Rob Kurzatkowski, Senior Commodity Analyst



U.S. Treasury Futures Fly to All-time Highs!

Friday, July 27, 2012

The rally in Treasury Bond futures prices has been rather orderly, making new all-time highs without prices moving parabolic. This technical indication may be signaling that prices have further room on the upside being fueled by short-covering buying by traders trying to pick a top in this historic bull market.

Fundamentals

Investors cannot seem to get enough U.S. Government debt, as the U.S. Treasury auctioned off 35 billion of 2-year notes at a record low yield of 0.22% on Tuesday, and another 35 billion of 5-year notes at a yield of 0.584%, also a record low for this maturity. Continued uncertainty in Europe and signs of slowing economic growth in both the U.S. and China have investors looking for "safe haven" investments until the global economic environment begins to stabilize. Though U.S. yields are at record lows, Bond prices could go even higher, like in Germany, where yields are negative going out on the curve up to the 3-year note. The latest surge back into Treasuries can be attributed to concerns about Spain, where rising borrowing costs have many analysts speculating that the government will request a bailout from the ECB. In addition, U.S. economic data has not swayed the belief that the economy continues to slow, and a return to a recessionary environment is not out of the picture. On Wednesday, it was reported that U.S. new-home sales fell by 8.4% in June to an annual rate of 350,000. This news was particularly supportive of Treasuries, as housing trends have started to show some signs of a recovery, but June's data may have signaled that any housing recovery will be slow going, along with any improvement in the U.S. economic growth rate.

Technical Notes

Looking at the daily continuation chart for Treasury Bond futures, we notice prices breaking out to the upside from the recent 5-point trading range the market has been in since early June. Despite the upside breakout, the 14-day RSI has not yet reached overbought levels, with current readings near 61.20 The most recent commitment of traders report shows speculators shedding net-long positions, which does leave room for fresh buying to materialize by trend-following traders should new highs continue to be made. Near-term support for September bonds is seen at the July 19th low of 150-11, with resistance found at the contract high of 153-11.

Mike Zarembski, Senior Commodity Analyst



July 30, 2012

Too Early to Call a Top for Corn Futures Prices?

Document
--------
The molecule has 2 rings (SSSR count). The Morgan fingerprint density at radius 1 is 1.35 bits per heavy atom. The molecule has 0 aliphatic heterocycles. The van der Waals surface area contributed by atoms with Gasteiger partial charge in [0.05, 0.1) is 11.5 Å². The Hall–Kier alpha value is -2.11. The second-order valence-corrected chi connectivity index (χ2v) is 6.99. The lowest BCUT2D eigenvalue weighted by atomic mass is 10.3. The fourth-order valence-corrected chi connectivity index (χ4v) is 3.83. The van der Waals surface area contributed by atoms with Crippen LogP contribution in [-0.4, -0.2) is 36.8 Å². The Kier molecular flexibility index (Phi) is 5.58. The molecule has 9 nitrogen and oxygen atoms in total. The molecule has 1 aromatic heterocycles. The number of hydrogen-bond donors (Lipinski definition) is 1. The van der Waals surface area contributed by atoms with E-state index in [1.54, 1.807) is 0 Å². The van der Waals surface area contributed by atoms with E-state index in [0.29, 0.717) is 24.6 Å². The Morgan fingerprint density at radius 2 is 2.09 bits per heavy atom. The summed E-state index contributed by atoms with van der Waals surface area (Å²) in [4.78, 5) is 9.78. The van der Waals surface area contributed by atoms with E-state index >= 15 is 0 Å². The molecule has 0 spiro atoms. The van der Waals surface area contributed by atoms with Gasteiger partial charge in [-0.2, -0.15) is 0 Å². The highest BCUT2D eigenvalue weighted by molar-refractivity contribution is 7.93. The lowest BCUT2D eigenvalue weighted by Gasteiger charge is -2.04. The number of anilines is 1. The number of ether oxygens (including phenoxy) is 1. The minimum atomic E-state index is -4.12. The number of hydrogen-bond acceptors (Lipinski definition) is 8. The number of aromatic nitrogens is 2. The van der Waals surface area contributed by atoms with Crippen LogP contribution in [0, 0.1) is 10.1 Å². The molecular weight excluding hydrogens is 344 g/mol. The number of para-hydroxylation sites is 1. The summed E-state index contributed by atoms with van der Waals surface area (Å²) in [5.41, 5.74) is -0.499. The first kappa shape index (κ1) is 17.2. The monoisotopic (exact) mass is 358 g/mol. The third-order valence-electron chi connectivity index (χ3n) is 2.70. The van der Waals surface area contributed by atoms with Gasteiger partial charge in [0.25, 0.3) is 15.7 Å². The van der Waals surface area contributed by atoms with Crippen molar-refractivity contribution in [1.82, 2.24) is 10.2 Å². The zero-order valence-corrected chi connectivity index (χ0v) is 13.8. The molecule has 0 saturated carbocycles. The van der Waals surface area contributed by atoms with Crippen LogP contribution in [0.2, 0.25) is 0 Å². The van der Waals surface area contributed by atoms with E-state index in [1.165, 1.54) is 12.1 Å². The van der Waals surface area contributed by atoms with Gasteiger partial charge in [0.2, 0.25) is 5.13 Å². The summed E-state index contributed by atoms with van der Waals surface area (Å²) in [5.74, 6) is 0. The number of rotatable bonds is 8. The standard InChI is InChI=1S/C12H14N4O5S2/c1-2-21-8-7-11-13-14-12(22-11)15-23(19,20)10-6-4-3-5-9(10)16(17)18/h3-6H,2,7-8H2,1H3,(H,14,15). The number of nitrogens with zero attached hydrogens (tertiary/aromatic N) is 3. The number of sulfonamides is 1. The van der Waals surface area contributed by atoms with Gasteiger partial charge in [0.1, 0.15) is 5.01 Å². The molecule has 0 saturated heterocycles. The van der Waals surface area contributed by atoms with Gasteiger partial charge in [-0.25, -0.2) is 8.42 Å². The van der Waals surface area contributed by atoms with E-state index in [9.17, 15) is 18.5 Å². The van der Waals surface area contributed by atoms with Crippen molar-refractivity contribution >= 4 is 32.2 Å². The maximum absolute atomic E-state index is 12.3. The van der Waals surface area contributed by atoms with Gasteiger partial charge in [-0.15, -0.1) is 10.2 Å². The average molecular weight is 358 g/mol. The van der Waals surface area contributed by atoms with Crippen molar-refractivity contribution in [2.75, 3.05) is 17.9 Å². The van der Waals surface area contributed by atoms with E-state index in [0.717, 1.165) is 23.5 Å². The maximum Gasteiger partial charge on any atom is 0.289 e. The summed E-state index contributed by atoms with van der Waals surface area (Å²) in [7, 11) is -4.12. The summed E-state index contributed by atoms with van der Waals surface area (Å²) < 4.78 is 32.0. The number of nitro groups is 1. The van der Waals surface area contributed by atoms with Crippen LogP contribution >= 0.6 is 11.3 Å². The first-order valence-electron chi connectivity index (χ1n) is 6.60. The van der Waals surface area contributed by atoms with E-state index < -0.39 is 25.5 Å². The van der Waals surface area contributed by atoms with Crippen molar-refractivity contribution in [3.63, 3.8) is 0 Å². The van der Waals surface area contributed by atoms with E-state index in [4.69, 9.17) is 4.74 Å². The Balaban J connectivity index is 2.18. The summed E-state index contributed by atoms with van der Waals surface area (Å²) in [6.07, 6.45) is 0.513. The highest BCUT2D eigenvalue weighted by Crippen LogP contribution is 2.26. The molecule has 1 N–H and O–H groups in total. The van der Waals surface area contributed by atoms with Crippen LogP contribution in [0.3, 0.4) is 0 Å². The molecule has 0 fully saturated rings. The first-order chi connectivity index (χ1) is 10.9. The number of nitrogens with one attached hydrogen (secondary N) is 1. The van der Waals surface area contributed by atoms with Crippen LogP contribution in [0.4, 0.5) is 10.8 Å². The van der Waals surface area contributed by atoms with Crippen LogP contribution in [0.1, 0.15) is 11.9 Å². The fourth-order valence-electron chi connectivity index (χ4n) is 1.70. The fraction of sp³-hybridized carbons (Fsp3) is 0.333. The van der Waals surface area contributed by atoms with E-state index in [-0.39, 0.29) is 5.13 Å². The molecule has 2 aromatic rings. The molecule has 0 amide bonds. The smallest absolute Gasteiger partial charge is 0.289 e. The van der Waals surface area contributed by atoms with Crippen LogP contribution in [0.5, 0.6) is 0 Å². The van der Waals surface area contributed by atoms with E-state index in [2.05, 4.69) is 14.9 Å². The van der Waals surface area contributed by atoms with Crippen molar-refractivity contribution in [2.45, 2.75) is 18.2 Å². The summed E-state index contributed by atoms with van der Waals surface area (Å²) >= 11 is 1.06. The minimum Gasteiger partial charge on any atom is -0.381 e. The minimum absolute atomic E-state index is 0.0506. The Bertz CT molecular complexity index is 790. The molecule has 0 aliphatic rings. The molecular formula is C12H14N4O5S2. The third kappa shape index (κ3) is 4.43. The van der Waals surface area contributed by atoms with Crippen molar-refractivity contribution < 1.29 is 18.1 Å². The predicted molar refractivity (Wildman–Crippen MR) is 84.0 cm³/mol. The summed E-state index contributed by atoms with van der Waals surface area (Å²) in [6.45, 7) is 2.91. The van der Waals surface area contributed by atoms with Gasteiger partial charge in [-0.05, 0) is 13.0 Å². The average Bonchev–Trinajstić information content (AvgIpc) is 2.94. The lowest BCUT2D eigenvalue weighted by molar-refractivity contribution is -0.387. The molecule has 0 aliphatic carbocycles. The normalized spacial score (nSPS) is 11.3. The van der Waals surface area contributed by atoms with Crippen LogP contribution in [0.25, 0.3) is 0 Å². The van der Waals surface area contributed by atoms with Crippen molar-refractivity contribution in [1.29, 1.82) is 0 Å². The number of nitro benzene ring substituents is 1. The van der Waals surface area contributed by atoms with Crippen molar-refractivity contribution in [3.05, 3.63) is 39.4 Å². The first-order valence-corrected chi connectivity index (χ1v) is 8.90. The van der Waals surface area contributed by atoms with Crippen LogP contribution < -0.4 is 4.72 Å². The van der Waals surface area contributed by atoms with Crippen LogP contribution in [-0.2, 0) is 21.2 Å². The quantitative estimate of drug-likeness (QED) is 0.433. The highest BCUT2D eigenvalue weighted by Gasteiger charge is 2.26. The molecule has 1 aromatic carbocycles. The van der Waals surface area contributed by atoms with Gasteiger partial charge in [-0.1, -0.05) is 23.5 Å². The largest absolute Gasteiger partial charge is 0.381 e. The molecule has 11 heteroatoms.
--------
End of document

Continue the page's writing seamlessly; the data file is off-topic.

Monday, July 30, 2012

Increasing rainfall in the northern sections of the Corn Belt has caused bullish traders to pause their aggressive buying in Corn futures as prices reached $8 per bushel. Concerns that demand will be sharply curtailed at these lofty price levels may weigh on further gains, but sharply lower production this season should still keep prices elevated going into the South American growing season.

Fundamentals

After falling over 50 cents per bushel in just two trading days, new-crop December Corn is once again threatening to test contract highs of 800.00 per bushel. Prices rebounded from a limit-down move on Tuesday of last week, as traders continued to focus on weather forecasts calling for dry conditions in the west and central Corn Belt through early August. With the pollination period having already occurred for most of the Midwest, any additional moisture may not benefit the crop significantly, as damage has already occurred due to the record heat and drought conditions. Many analysts expect the true average yield may be near the 130 bushel range, which is well below the latest USDA estimate of 146 bushels per acre. Yields this low could drop production well below 12 billion bushels and potentially lead to a Corn deficit if prices don't rise further to curtail demand. Some traders are looking for the EPA to temporarily suspend the Ethanol mandate for gasoline due to potential Corn supply issues, but this may be a longshot, as it could result in sharply higher gasoline prices because demand would likely increase for the refined fuel. Livestock producers, especially hog producers, are already in the process of liquidating herds, as high feed costs have made raising hogs an unprofitable proposition. This will help to decrease feed demand for many months, but it still may not be enough to keep Corn prices from making new historic highs.